DOF Group appears to have enough backing to force through an emergency state-led “reconstruction” after shareholders voted against a $1.9bn refinancing deal agreed with a group of banks and bondholders.

The vote shocked the Norwegian offshore sector on Friday and left DOF with two fallback options: a process under the Norwegian Reconstruction Act, or bankruptcy.

Minutes of the shareholders meeting filed with the Oslo Stock Exchange show 55.6% of the shares voted for the debt-swap proposal that would have left investors with 4% of the offshore vessel owner.

But this was not enough to reach an unspecified threshold for approval.

A rebel group of minority investors have been opposing any kind of debt swap.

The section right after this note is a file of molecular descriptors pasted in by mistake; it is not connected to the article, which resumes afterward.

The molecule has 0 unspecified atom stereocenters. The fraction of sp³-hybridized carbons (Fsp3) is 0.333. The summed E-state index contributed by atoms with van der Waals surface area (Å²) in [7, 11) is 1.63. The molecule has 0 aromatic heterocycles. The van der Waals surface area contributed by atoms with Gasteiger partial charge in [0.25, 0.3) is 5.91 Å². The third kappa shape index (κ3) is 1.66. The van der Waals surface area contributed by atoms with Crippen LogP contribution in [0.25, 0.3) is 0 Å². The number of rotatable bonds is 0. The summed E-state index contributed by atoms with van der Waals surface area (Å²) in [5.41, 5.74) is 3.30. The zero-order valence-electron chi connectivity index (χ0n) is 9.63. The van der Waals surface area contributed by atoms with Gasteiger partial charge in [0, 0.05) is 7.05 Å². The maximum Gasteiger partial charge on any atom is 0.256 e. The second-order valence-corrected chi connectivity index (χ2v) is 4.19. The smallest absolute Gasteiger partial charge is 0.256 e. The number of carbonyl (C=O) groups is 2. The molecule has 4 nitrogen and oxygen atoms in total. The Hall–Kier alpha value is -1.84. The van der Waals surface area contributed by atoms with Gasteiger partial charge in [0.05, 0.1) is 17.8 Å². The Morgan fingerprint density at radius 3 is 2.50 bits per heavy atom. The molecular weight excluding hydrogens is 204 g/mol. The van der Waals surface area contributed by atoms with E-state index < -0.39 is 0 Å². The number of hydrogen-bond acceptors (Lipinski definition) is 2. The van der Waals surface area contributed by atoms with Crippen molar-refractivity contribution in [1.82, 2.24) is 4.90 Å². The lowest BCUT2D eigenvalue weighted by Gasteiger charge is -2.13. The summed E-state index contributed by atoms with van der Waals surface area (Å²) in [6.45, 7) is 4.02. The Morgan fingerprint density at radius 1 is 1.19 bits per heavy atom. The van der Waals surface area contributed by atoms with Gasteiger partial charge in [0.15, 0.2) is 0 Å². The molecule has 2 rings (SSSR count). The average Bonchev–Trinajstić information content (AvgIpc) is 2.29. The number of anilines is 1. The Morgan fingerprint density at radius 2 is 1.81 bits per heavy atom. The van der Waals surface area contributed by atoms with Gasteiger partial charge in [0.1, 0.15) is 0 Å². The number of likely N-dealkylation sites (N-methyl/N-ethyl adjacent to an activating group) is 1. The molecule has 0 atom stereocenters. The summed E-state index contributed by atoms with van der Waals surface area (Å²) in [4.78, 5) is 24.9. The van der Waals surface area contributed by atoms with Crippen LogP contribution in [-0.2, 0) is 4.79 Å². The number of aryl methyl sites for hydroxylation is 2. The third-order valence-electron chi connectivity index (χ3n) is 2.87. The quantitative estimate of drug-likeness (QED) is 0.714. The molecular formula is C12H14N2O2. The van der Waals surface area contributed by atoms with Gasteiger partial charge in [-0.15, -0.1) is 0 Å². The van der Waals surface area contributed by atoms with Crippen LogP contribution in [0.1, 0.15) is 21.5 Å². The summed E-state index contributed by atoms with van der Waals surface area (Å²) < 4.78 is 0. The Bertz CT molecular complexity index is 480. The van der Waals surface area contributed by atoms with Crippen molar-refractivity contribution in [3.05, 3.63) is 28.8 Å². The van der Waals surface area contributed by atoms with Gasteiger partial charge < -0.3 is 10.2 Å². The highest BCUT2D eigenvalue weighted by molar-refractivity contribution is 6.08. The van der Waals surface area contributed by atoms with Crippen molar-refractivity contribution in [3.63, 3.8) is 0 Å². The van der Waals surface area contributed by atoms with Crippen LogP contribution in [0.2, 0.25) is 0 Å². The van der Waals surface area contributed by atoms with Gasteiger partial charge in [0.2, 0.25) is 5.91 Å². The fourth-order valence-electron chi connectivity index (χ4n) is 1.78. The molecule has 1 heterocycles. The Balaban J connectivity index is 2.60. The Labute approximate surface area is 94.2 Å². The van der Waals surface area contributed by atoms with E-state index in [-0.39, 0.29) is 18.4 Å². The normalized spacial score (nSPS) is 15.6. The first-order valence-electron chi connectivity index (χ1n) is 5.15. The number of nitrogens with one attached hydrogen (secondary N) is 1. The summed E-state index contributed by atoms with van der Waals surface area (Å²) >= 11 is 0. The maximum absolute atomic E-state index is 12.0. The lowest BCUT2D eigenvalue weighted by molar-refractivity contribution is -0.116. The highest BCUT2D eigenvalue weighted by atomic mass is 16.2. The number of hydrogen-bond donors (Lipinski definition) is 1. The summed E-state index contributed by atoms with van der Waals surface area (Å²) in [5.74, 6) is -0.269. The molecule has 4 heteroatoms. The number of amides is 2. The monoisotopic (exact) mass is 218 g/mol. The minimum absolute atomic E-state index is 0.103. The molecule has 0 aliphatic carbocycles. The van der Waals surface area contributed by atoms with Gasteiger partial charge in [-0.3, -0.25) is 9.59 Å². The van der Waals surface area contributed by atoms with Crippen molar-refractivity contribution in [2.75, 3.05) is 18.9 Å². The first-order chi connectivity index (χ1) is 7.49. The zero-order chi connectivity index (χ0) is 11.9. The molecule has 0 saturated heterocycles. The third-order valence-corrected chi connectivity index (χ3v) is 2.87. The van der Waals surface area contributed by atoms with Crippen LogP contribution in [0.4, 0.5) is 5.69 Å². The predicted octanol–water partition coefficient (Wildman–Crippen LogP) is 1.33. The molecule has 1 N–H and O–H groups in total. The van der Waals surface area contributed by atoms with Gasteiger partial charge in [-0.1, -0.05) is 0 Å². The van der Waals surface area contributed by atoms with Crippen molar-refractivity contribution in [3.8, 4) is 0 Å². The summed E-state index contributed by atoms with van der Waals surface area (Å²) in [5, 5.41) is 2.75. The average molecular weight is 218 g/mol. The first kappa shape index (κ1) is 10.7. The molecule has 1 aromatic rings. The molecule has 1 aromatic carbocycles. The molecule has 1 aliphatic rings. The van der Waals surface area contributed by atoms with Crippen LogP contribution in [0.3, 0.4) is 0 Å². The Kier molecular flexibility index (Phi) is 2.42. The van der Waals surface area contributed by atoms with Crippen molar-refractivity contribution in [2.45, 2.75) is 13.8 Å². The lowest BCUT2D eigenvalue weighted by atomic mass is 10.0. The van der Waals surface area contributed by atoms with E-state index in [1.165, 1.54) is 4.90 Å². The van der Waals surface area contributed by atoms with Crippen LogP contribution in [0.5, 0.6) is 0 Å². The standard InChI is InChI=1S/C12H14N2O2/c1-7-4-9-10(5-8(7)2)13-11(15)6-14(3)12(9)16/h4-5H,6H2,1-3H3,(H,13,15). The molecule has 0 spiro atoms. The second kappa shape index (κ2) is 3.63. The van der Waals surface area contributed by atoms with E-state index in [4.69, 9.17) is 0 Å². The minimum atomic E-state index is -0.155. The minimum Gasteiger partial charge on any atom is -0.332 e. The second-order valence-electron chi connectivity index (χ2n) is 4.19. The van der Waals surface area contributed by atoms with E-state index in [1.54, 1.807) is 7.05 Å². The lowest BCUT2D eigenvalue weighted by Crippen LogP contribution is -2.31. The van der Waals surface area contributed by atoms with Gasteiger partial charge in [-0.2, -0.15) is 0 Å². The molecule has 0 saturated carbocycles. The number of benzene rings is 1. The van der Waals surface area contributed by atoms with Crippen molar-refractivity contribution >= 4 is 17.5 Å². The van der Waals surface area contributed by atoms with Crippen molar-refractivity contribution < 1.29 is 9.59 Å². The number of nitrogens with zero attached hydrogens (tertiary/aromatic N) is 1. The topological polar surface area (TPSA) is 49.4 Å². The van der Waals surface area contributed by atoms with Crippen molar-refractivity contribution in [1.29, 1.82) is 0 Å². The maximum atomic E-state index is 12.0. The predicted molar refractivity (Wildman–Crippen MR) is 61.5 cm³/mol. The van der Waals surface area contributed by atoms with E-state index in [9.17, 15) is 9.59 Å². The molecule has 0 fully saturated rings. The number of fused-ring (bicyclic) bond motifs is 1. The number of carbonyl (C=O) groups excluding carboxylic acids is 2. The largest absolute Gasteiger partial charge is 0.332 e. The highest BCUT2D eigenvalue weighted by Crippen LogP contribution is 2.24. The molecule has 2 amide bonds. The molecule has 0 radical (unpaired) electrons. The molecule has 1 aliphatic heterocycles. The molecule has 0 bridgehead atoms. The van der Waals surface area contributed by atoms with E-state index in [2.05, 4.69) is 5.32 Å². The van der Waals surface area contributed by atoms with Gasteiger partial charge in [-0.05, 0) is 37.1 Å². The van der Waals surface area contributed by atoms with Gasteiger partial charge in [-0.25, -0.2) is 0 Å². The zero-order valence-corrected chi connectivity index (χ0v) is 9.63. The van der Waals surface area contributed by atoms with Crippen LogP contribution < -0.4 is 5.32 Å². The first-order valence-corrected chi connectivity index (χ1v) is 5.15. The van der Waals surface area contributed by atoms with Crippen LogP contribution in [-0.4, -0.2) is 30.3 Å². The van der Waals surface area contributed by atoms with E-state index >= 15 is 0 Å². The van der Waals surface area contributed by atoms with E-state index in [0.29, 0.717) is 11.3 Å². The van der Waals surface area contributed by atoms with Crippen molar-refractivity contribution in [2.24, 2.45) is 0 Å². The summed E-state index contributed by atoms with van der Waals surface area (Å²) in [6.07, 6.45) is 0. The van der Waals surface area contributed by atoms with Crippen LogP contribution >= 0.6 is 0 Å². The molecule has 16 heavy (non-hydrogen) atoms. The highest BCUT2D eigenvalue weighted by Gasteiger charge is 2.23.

The reconstruction plan, which will leave shareholders with 1% of the surviving entity, needs only a simple majority of 50% plus one vote to pass at a subsequent meeting, however.

Another item on the agenda was also voted down. A group of shareholders led by Bjarte Bronmo proposed an investigation into the value of the company’s assets. Only 45.1% of the votes were in favour of this.

DOF has not commented on the results of the meeting beyond statements to the Oslo exchange.

The minutes reveal chairman Hans Olav Lindal and chief financial officer Hilde Dronen gave an account of the background for the restructuring proposal.

The Oslo-listed owner of offshore support vessels agreed a debt-to-equity swap earlier this year to secure its future.

Debt growing

DOF is the last of the major Norwegian offshore vessel owners to complete its refinancing after years of weak OSV markets.

It said last month that debt had swollen to NOK 23.16bn ($2.25bn) in the third quarter, as the US dollar strengthened.

When the group agreed on the rescue plan in June with a “substantial group” of creditors, the debt stood at NOK 18.7bn.

Bondholders had cleared the deal earlier this month.